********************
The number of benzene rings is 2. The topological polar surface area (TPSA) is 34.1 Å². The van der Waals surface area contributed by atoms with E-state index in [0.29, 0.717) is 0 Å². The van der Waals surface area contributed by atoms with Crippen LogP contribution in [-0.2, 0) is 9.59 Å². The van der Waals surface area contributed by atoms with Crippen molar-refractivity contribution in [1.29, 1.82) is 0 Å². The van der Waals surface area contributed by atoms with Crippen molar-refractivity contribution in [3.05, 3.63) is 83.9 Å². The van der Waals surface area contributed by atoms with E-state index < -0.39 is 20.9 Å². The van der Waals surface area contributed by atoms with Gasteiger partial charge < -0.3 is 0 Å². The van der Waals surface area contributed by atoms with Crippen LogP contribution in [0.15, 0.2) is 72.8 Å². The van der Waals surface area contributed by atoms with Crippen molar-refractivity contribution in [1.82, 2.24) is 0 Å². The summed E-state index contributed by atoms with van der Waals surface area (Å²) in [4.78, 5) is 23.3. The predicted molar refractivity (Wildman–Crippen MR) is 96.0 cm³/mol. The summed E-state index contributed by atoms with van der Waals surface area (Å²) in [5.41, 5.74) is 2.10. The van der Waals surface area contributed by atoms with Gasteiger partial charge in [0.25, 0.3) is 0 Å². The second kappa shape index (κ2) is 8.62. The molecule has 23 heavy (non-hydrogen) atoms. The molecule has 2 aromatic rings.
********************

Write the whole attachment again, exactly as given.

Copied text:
The number of benzene rings is 2. The topological polar surface area (TPSA) is 34.1 Å². The van der Waals surface area contributed by atoms with E-state index in [0.29, 0.717) is 0 Å². The van der Waals surface area contributed by atoms with Crippen LogP contribution in [-0.2, 0) is 9.59 Å². The van der Waals surface area contributed by atoms with Crippen molar-refractivity contribution in [1.29, 1.82) is 0 Å². The van der Waals surface area contributed by atoms with Crippen molar-refractivity contribution in [3.05, 3.63) is 83.9 Å². The van der Waals surface area contributed by atoms with E-state index < -0.39 is 20.9 Å². The van der Waals surface area contributed by atoms with Gasteiger partial charge < -0.3 is 0 Å². The van der Waals surface area contributed by atoms with Crippen LogP contribution in [0.15, 0.2) is 72.8 Å². The van der Waals surface area contributed by atoms with Crippen molar-refractivity contribution in [1.82, 2.24) is 0 Å². The summed E-state index contributed by atoms with van der Waals surface area (Å²) in [4.78, 5) is 23.3. The predicted molar refractivity (Wildman–Crippen MR) is 96.0 cm³/mol. The summed E-state index contributed by atoms with van der Waals surface area (Å²) in [5.41, 5.74) is 2.10. The van der Waals surface area contributed by atoms with Gasteiger partial charge in [0.25, 0.3) is 0 Å². The second kappa shape index (κ2) is 8.62. The molecule has 23 heavy (non-hydrogen) atoms. The molecule has 2 aromatic rings.